The Faculty and Staff in the School of Education are committed to serving all enrolled students. We intend to create an intellectually stimulating, safe, respectful, and enjoyable class atmosphere. In return I expect each of you to honor and respect the opinions and feelings of your fellow students.
If you are a student with a disability and wish to request accommodations, please notify me by the second week of class. You are also encouraged to contact the Office of Services for Students with Disabilities (SSD) at 607.777.2868. The SSD office makes formal recommendations regarding necessary and appropriate accommodations based on your specifically diagnosed disability. Information regarding your disability will be confidential.
The descriptions below are broad and may not include everything discussed in or assigned for the class sessions; they are subject to change.
Week 1: Wednesday, 25 January
Tonight we will talk about how the class is organized. We will clarify the syllabus, discuss how the reading will be done, how we will respond each week, and how the bookpages will be distributed. I will distribute a template for the bookpage assignment. To prepare for class, first read through the syllabus and then read Kelly Gallagher’s Readicide; the Conference on English Education (CEE) Position Statement, “Research and Scholarship Focusing on Adolescent / Young Adult Literature”; and Lynne Alvine’s and Marshall A. George’s “Conversations from the Commissions: Furthering the Cause: The Study and Teaching of Young Adult Literature Author(s).”
Week 2: Wednesday, 1 February
Prepare by reading two young adult novels set in New Orleans: Paula Morris’s Ruined [Kelly’s bookpage], a mystery novel, and Paolo Bacigalupi’s Ship Breaker [Rachel’s bookpage], a dystopian novel. Two bookpages will be shared.
Spring 2012 | Topics and Issues 2: Young Adult Literature | Burch 2
Week 3: Wednesday, 8 February
Prepare by reading two young adult novels about New York teenagers who grow up poor in tough urban environments: Angela Johnson’s The First Part Last [Amy’s bookpage] and Kalisha Buckhanon’s Upstate [Rachel’s bookpage].
Week 4: Wednesday, 15 February
Prepare for tonight’s discussion by reading E. Lockhart’s The Disreputable History of Frankie Landau-Banks, about a girl chafing under the patriarchy at boarding school and in the world at large. A bookpage for this book will be prepared by Kelly.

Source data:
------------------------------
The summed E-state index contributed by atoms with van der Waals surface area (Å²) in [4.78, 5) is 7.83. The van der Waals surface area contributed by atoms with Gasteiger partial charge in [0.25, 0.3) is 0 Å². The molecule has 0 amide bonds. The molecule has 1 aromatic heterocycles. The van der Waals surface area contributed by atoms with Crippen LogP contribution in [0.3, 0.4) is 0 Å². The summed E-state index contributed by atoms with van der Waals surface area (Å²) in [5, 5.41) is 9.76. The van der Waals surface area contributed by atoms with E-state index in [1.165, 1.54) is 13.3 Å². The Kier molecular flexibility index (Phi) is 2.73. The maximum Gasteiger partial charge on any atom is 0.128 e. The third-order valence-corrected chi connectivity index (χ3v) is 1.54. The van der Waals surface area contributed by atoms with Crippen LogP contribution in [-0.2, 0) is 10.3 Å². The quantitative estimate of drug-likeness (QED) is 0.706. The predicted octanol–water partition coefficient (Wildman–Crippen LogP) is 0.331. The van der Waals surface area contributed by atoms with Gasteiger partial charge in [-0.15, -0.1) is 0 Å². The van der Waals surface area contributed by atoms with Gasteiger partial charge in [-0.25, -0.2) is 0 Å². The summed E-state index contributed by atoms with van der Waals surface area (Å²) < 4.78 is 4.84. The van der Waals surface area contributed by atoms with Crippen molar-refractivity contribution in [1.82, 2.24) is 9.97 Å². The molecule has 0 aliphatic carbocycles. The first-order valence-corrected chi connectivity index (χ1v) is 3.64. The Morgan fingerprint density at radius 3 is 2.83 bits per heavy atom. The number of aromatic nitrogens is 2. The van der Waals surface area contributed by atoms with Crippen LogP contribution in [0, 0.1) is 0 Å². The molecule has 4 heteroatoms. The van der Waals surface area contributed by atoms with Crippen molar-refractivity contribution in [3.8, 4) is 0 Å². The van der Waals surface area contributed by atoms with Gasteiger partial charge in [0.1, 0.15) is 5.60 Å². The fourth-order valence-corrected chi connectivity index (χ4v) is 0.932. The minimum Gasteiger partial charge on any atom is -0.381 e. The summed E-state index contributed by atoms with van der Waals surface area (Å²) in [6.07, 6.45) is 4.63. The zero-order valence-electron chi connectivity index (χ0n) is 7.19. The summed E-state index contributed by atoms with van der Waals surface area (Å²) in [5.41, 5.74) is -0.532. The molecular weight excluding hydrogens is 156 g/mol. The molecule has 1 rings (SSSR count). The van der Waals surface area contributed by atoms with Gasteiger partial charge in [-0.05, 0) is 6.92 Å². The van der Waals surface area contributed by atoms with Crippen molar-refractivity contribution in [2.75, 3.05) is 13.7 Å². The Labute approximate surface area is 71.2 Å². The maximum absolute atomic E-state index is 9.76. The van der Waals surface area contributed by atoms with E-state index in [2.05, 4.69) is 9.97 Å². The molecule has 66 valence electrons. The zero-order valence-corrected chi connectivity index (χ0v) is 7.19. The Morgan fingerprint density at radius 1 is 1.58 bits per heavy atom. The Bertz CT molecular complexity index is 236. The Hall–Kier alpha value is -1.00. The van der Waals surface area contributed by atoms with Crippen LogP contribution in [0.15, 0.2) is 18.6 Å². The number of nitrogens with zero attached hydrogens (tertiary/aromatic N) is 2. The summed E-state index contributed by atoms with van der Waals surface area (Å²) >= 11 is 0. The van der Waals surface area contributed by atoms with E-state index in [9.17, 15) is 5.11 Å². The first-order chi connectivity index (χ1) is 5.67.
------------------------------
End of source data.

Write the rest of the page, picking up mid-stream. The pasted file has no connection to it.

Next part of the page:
Week 5: Wednesday, 29 February (Leap Day!)
Tonight we will discuss John Green’s Looking for Alaska, which is in many ways a companion to Disreputable History— another book set in a boarding school, but a different kind of boarding school. A bookpage for this book will be prepared by Amy.
Weekend Asynchronous Discussion: 7 PM (Central) on 2 March to 7 PM on 4 March
This weekend we’ll discuss two books by Lois Duncan—I Know What You Did Last Summer [bookpage by Kelly], a fictional story about an accidental death and its coverup, and Who Killed My Daughter? [bookpage by Lizzy], a non- fictional book about the real-life murder of Duncan’s daughter.
Week 6: Wednesday, 7 March
Prepare by reading Ned Vizzini’s It’s Kind of a Funny Story, about depression and suicidal ideation in teenagers (but it’s not a depressing book). A bookpage for this book will be prepared by Rachel.
Week 7: Wednesday, 14 March
Tonight we read two books most appropriate for young male readers: Tim Tharp’s Knights of the Hill Country [bookpage by Lizzy] and Sherman Alexie’s The Absolutely True Diary of a Part-Time Indian [bookpage by Amy].
Week 8: Wednesday, 21 March
Tonight’s book will be Louise Erdrich’s The Beet Queen, a more sophisticated novel with young characters. Lizzy will prepare and distribute a bookpage. Prepare by reading the book and finding out what you can about Louise Erdrich.
Weekend Asynchronous Discussion: 7 PM (Central) on 23 March to 7 PM on 25 March
This weekend we will begin thinking about William Faulkner and start our reading of The Unvanquished—the place where everyone should begin reading Faulkner. This is a great book about growing up, Southern culture, and race.
Week 9: Wednesday, 28 March
We finish our reading of William Faulkner’s The Unvanquished, for which I will prepare and distribute a bookpage.
END OF COURSE
Your final reflective paper is due by April 11 @ 11:59 PM. This paper, in MLA format, should not exceed 5 pages and should reflect the growth in your thinking about teaching young adult literature. You will receive more help and instructions about this paper closer to the due date.
Spring Semester 2012: Important Dates
30 January - Classes begin
10 February - Course drop/delete deadline *
10 February - Course add deadline*
18 February to 26 February - Mardi Gras Festivities
31 March to 9 April - Spring recess (Passover and Easter) for Beth, Rachel Classes resume
10 April 11 May - Last day of regular classes
Last Updated: 3/20/12